The cartoon – and its massive hit theme song, Frank Churchill’s “Who’s Afraid of the Big Bad Wolf” in particular – resonated with Depression-weary audiences who realized that the nation needed a positive attitude to defeat the economic Big Bad Wolf.
Even though it took World War II to pull America out of the doldrums of the Depression (thanks to the New Deal and its misguided policies), the American people took solace in watching a trio of cartoon pigs defeat the enemy they so feared.
1. Snow White and the Seven Dwarfs (1937)
It was one of Hollywood’s most ambitious undertakings to date. Some wags referred to it as “Walt’s Folly,” and a few of the animators doubted it could be done. Upon seeing a rough cut, Roy Disney anonymously told his brother to “stick to shorts.” But it didn’t take long for Walt Disney and Snow White and the Seven Dwarfs to prove that animation could enter the realm of feature films.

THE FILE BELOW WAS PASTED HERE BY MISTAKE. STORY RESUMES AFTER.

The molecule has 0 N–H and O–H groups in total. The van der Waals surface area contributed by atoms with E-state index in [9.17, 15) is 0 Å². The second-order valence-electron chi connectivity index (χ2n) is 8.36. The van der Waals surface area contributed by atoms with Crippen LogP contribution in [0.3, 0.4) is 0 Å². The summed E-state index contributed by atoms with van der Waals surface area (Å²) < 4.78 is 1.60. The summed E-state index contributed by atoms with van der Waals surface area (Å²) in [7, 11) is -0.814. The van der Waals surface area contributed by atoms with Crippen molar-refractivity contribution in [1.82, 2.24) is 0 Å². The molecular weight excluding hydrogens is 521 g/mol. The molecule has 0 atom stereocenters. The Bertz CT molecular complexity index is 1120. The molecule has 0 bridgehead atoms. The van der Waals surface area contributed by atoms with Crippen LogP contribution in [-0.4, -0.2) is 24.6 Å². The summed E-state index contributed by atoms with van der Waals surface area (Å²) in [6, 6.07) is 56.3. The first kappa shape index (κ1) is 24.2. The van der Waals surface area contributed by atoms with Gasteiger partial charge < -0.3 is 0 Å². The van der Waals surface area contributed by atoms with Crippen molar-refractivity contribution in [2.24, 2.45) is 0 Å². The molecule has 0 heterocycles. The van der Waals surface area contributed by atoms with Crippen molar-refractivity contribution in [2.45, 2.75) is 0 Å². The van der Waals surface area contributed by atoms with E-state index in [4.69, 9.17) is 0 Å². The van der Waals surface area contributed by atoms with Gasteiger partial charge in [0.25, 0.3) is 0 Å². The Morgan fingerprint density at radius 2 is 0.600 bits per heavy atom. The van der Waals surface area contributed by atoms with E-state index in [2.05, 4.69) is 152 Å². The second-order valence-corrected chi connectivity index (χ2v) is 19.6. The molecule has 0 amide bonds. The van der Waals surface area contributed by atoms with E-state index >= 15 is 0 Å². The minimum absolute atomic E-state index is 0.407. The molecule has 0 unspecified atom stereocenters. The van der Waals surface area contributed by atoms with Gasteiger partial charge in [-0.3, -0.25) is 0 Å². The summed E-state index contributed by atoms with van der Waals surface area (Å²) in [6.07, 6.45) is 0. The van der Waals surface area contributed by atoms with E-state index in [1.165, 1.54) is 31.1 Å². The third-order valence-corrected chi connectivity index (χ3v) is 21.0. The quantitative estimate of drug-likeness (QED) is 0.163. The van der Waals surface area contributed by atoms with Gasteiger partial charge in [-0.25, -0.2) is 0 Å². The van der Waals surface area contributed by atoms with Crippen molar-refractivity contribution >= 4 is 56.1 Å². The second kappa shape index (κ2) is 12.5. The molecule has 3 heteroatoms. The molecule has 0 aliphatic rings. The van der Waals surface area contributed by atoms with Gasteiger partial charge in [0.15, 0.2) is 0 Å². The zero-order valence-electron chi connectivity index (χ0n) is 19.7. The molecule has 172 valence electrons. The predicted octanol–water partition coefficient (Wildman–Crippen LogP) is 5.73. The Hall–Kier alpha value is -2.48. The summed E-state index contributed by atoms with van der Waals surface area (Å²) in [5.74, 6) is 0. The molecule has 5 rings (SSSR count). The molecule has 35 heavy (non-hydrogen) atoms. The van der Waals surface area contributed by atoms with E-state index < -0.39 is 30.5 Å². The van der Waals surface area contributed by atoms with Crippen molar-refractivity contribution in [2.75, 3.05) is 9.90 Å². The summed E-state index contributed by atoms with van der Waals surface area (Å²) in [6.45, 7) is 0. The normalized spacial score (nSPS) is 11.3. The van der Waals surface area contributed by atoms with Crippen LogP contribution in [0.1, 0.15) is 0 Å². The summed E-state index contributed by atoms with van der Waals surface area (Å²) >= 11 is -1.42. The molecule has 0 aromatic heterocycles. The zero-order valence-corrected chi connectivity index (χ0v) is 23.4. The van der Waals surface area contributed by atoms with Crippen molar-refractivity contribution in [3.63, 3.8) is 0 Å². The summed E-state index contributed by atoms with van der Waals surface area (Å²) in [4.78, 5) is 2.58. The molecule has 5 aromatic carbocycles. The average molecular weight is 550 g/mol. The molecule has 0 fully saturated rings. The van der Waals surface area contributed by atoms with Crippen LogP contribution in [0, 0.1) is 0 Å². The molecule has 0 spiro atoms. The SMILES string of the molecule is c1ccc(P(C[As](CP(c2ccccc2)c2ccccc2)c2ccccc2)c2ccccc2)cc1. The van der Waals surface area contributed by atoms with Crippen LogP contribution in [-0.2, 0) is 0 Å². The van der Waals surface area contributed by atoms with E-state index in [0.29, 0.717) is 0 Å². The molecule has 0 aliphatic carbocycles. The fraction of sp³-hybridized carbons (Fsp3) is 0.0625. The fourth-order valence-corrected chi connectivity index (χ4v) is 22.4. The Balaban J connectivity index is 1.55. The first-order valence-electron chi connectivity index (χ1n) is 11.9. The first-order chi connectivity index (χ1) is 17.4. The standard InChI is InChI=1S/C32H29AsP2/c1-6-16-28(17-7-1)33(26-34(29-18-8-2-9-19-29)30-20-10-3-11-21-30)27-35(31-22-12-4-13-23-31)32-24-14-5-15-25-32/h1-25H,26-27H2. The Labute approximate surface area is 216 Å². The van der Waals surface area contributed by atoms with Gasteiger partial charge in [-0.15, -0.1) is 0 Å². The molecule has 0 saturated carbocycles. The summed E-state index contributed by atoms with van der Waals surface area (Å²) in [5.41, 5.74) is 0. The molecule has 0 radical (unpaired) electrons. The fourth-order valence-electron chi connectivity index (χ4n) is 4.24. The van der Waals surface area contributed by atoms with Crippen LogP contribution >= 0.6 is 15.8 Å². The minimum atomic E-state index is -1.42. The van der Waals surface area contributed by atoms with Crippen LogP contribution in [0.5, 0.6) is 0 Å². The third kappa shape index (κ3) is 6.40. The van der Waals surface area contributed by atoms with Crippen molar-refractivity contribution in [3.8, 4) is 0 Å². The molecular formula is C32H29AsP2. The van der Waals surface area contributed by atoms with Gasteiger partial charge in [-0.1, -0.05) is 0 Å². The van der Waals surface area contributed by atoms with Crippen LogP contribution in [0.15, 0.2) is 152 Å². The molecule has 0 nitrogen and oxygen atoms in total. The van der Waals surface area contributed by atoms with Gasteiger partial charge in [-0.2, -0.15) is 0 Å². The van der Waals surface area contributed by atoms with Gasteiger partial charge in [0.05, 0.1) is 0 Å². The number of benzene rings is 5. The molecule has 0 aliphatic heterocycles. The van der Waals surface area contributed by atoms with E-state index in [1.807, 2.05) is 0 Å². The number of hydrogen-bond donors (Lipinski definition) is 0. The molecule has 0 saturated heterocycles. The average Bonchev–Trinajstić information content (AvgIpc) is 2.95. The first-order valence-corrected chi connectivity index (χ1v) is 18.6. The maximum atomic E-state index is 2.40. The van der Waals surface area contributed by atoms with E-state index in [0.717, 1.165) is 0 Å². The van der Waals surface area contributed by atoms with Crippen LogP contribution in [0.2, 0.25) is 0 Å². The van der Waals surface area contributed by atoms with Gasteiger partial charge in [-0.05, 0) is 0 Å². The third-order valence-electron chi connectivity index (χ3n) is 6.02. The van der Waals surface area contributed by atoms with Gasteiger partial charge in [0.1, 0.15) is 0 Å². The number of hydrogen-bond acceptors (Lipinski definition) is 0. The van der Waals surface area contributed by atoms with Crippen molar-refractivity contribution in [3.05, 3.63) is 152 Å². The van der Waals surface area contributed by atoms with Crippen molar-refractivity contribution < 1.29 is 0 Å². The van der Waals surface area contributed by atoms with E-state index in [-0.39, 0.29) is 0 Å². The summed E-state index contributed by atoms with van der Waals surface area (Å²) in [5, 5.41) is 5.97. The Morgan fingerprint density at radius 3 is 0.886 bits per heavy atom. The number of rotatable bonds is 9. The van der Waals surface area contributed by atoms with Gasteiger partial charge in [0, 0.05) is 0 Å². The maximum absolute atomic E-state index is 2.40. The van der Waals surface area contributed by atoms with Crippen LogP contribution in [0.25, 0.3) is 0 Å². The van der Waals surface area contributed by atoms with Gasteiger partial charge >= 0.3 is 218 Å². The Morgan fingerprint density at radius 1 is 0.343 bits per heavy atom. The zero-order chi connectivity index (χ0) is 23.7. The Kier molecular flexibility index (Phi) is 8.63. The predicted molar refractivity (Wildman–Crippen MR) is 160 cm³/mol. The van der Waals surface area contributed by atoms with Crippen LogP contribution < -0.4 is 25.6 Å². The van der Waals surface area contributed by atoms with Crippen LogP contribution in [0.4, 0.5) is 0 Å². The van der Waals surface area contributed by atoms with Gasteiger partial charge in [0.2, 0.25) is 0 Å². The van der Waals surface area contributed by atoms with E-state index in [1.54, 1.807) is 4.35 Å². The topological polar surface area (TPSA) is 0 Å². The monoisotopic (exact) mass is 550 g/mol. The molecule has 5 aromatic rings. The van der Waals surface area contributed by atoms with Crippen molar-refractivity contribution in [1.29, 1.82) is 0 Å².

In 1934, Walt Disney just decided that he wanted to make an animated feature, and like most things Walt decided, that was just that. He chose the story of Snow White because he believed it had everything an animated feature needed to be successful.
He sold his team of artists on the project and put them to work studying how to draw more realistic human and animal forms. He took new filmmaking technology to new heights. The film was a huge gamble, but it paid off in both acclaim and box office.
In a business filled at the time with formula pictures and studios that rarely strayed beyond the tried and true, Walt Disney and his team of animators took cartoons to a whole new level and inspired a legacy of innovation that continues today. Snow White and the Seven Dwarfs could not have succeeded without Walt’s infectious and uniquely American can-do attitude.